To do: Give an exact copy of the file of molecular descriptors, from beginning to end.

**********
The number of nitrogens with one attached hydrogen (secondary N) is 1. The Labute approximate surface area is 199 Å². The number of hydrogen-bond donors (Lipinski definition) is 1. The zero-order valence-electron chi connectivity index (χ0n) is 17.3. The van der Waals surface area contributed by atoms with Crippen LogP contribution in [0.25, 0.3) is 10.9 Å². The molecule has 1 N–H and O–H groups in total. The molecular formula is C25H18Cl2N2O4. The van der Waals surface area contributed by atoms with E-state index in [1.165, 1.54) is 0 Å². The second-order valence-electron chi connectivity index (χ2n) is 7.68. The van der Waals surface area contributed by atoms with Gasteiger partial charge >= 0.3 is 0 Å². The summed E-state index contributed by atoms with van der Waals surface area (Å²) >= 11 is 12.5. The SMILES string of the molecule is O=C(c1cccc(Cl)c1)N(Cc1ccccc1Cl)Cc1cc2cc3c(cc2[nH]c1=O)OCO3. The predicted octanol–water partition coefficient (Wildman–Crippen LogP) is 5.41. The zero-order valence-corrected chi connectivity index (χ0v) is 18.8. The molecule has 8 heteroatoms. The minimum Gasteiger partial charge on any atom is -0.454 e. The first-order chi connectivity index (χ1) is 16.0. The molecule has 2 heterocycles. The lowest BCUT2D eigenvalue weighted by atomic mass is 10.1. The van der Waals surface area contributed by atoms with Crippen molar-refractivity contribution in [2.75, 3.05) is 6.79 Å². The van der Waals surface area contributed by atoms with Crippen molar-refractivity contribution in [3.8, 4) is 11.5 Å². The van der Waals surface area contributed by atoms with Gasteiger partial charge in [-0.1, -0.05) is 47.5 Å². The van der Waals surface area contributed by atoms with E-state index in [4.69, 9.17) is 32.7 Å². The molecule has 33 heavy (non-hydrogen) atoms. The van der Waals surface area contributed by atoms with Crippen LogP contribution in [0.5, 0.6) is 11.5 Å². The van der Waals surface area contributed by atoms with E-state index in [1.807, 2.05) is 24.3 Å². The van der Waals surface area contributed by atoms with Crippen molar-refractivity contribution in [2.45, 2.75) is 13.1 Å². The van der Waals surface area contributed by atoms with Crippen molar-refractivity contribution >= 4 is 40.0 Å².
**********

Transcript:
The number of nitrogens with one attached hydrogen (secondary N) is 1. The Labute approximate surface area is 199 Å². The number of hydrogen-bond donors (Lipinski definition) is 1. The zero-order valence-electron chi connectivity index (χ0n) is 17.3. The van der Waals surface area contributed by atoms with Crippen LogP contribution in [0.25, 0.3) is 10.9 Å². The molecule has 1 N–H and O–H groups in total. The molecular formula is C25H18Cl2N2O4. The van der Waals surface area contributed by atoms with E-state index in [1.165, 1.54) is 0 Å². The second-order valence-electron chi connectivity index (χ2n) is 7.68. The van der Waals surface area contributed by atoms with Gasteiger partial charge >= 0.3 is 0 Å². The summed E-state index contributed by atoms with van der Waals surface area (Å²) >= 11 is 12.5. The SMILES string of the molecule is O=C(c1cccc(Cl)c1)N(Cc1ccccc1Cl)Cc1cc2cc3c(cc2[nH]c1=O)OCO3. The predicted octanol–water partition coefficient (Wildman–Crippen LogP) is 5.41. The zero-order valence-corrected chi connectivity index (χ0v) is 18.8. The molecule has 8 heteroatoms. The minimum Gasteiger partial charge on any atom is -0.454 e. The first-order chi connectivity index (χ1) is 16.0. The molecule has 2 heterocycles. The lowest BCUT2D eigenvalue weighted by atomic mass is 10.1. The van der Waals surface area contributed by atoms with Crippen molar-refractivity contribution in [2.75, 3.05) is 6.79 Å². The van der Waals surface area contributed by atoms with Crippen molar-refractivity contribution in [3.8, 4) is 11.5 Å². The van der Waals surface area contributed by atoms with Gasteiger partial charge in [-0.1, -0.05) is 47.5 Å². The van der Waals surface area contributed by atoms with E-state index in [4.69, 9.17) is 32.7 Å². The molecule has 33 heavy (non-hydrogen) atoms. The van der Waals surface area contributed by atoms with Crippen LogP contribution in [0.5, 0.6) is 11.5 Å². The van der Waals surface area contributed by atoms with E-state index in [1.807, 2.05) is 24.3 Å². The van der Waals surface area contributed by atoms with Crippen molar-refractivity contribution in [2.45, 2.75) is 13.1 Å². The van der Waals surface area contributed by atoms with Crippen molar-refractivity contribution >= 4 is 40.0 Å².